JOHN W. LORD, Jr., Chief Judge.
Presently before the Court is defendant's motion to dismiss on the grounds that a private citizen cannot initiate a criminal prosecution in his own name in Federal Court. The motion to dismiss was filed with this Court on July 19, 1971. Plaintiff filed his reply on August 12, 1971.
The above entitled civil complaint was filed on October 9, 1969, the allegations of jurisdiction being the United States Constitution, the First Amendment, 28 U.S.C.A. §§ 1331, 1343, 1443 and 18 U.S.C.A. § 1702. Plaintiff prays this Court to issue a warrant for the arrest of the defendant in that the defendant allegedly, on September 22, 1969, did, in violation of 18 U.S.C.A. § 1702, obstruct the correspondence of the plaintiff to the United Nations Commission on Human Rights, General Assembly Building, First Avenue & 45th Street, New York, New York 10017, said correspondence having been deposited in an authorized depository with sufficient U.S. Postage paid.
The defendant admitted in his answer that the letter was indeed returned to the plaintiff marked "Disapproved W.B." (Walter Bruckno) since the letter stated in part, "It is also written since apparently outside observations might not reveal flagrant practices of genocide, dualized applications of justice; whereby authorities do not abide by their own laws and the laws of this land, a situation where concentration camps, in fact, exist." The defendant denies that the letter had been stamped and/or posted, but rather was returned to plaintiff in accordance with Pennsylvania Bureau of Correction regulations.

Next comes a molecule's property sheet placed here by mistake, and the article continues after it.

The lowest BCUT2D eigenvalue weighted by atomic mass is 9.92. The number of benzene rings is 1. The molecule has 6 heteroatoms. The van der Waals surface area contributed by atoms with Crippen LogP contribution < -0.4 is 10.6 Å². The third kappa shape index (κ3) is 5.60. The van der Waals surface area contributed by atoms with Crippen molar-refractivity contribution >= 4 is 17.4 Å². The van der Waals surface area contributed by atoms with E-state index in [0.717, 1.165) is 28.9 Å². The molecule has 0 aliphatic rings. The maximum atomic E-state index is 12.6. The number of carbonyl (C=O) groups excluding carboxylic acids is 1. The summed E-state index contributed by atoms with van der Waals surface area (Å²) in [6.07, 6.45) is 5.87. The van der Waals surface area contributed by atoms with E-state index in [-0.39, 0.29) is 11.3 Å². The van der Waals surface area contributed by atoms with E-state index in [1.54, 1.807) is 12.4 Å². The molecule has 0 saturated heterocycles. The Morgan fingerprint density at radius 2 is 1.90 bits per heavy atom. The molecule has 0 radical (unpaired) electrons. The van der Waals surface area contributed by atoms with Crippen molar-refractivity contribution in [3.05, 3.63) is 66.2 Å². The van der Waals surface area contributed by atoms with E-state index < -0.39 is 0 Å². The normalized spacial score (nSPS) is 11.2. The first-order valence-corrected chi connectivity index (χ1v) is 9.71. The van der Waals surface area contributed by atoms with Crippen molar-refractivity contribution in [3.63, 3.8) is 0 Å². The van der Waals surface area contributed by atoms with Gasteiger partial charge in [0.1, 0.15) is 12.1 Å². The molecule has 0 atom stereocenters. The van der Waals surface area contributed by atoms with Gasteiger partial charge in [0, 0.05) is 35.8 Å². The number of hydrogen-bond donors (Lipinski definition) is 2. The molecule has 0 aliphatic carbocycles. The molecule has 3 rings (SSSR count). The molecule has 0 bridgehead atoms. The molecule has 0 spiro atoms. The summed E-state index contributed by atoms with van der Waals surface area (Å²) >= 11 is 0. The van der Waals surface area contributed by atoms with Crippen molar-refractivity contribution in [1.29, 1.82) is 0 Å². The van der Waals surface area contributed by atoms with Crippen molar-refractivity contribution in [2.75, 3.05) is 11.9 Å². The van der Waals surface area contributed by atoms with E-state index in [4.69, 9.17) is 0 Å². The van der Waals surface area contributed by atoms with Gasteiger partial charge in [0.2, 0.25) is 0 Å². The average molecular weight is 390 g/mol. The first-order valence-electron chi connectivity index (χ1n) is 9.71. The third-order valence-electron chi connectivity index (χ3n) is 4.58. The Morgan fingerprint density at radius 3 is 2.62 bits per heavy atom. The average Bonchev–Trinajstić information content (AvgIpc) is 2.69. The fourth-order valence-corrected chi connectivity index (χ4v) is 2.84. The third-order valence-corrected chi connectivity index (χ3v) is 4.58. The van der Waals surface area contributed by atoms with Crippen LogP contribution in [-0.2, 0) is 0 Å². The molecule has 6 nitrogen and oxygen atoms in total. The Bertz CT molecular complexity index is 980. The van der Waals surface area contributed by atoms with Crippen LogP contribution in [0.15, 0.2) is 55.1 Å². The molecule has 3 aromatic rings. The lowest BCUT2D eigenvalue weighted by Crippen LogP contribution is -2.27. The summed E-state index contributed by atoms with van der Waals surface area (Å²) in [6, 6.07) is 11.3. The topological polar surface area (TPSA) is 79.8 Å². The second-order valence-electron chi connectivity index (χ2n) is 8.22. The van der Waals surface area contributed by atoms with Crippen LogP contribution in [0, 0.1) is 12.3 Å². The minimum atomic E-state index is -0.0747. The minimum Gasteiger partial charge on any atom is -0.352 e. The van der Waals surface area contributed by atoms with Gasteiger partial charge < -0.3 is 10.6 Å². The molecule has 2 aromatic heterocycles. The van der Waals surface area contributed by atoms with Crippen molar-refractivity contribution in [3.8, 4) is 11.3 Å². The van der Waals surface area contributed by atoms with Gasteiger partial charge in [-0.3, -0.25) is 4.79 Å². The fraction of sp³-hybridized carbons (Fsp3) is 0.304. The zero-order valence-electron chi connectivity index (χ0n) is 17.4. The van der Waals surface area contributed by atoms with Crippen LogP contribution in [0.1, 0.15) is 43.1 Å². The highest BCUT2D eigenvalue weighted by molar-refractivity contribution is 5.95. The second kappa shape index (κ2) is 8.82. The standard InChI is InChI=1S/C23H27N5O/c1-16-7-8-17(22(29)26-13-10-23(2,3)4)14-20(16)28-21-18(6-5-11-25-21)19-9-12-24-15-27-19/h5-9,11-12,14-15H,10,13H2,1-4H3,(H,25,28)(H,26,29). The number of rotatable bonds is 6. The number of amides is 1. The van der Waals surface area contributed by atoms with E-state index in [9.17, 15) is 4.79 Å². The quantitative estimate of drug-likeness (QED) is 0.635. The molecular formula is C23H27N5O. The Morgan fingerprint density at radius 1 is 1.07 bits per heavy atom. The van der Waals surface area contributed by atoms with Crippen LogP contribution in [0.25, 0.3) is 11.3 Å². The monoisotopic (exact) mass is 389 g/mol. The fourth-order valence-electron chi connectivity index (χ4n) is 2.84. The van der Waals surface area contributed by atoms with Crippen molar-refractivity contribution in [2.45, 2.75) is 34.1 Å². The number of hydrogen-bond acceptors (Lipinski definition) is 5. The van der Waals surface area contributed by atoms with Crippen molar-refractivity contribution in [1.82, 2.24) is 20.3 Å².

The law is clear that a State prisoner cannot initiate a criminal prosecution in his own name in Federal Court, alleging that a State official has violated a criminal statute and seek criminal prosecution of the official. Keenan v. McGrath, 328 F.2d 610 (1st Cir. 1964). In Keenan v. McGrath, supra, the plaintiff sought the arrest of the defendants whom plaintiff alleged were conspiring to deprive him of his rights and privileges under the United States Constitution in violation of 18 U.S.C.A. § 241. In that action plaintiff also alleged that the defendants were interfering with his mail in violation of 18 U.S.C.A. §§ 1700 and 1701. The court in Keenan when addressing itself to the issue of whether or not the plaintiff could seek the arrest of the named defendants stated the following:
"Not only are we unaware of any authority for permitting a private individual to initiate criminal prosecution in his own name in a United States District Court, but also to sanction such a procedure would be to provide a means to circumvent the legal safeguards provided for persons accused of crime, such as arrest by an officer on probable cause or pursuant to a warrant, prompt presentment for preliminary examination by a United States Commissioner or other officer empowered to commit persons charged with offenses against the United States, and, in this case, indictment by a grand jury." Keenan v. McGrath, supra at 611.